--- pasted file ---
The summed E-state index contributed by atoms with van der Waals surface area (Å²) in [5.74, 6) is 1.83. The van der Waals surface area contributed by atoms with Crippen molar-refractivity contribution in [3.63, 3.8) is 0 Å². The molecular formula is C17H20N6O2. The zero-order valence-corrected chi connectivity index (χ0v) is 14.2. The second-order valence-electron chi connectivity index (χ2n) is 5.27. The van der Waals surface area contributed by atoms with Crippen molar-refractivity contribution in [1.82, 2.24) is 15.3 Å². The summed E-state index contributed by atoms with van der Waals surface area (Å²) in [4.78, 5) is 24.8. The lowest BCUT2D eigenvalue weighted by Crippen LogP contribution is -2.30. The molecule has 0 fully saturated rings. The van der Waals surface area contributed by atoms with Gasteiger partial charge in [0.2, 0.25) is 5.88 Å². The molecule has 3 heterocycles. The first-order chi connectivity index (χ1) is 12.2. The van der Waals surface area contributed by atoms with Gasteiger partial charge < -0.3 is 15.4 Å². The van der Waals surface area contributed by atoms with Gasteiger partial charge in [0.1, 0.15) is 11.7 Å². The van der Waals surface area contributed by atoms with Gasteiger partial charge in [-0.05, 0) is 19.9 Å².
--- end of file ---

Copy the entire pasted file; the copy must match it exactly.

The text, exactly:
The summed E-state index contributed by atoms with van der Waals surface area (Å²) in [5.74, 6) is 1.83. The van der Waals surface area contributed by atoms with Crippen molar-refractivity contribution in [3.63, 3.8) is 0 Å². The molecular formula is C17H20N6O2. The zero-order valence-corrected chi connectivity index (χ0v) is 14.2. The second-order valence-electron chi connectivity index (χ2n) is 5.27. The van der Waals surface area contributed by atoms with Crippen molar-refractivity contribution in [1.82, 2.24) is 15.3 Å². The summed E-state index contributed by atoms with van der Waals surface area (Å²) in [4.78, 5) is 24.8. The lowest BCUT2D eigenvalue weighted by Crippen LogP contribution is -2.30. The molecule has 0 fully saturated rings. The van der Waals surface area contributed by atoms with Gasteiger partial charge in [0.2, 0.25) is 5.88 Å². The molecule has 3 heterocycles. The first-order chi connectivity index (χ1) is 12.2. The van der Waals surface area contributed by atoms with Gasteiger partial charge < -0.3 is 15.4 Å². The van der Waals surface area contributed by atoms with Gasteiger partial charge in [0.1, 0.15) is 11.7 Å². The van der Waals surface area contributed by atoms with Gasteiger partial charge in [-0.05, 0) is 19.9 Å².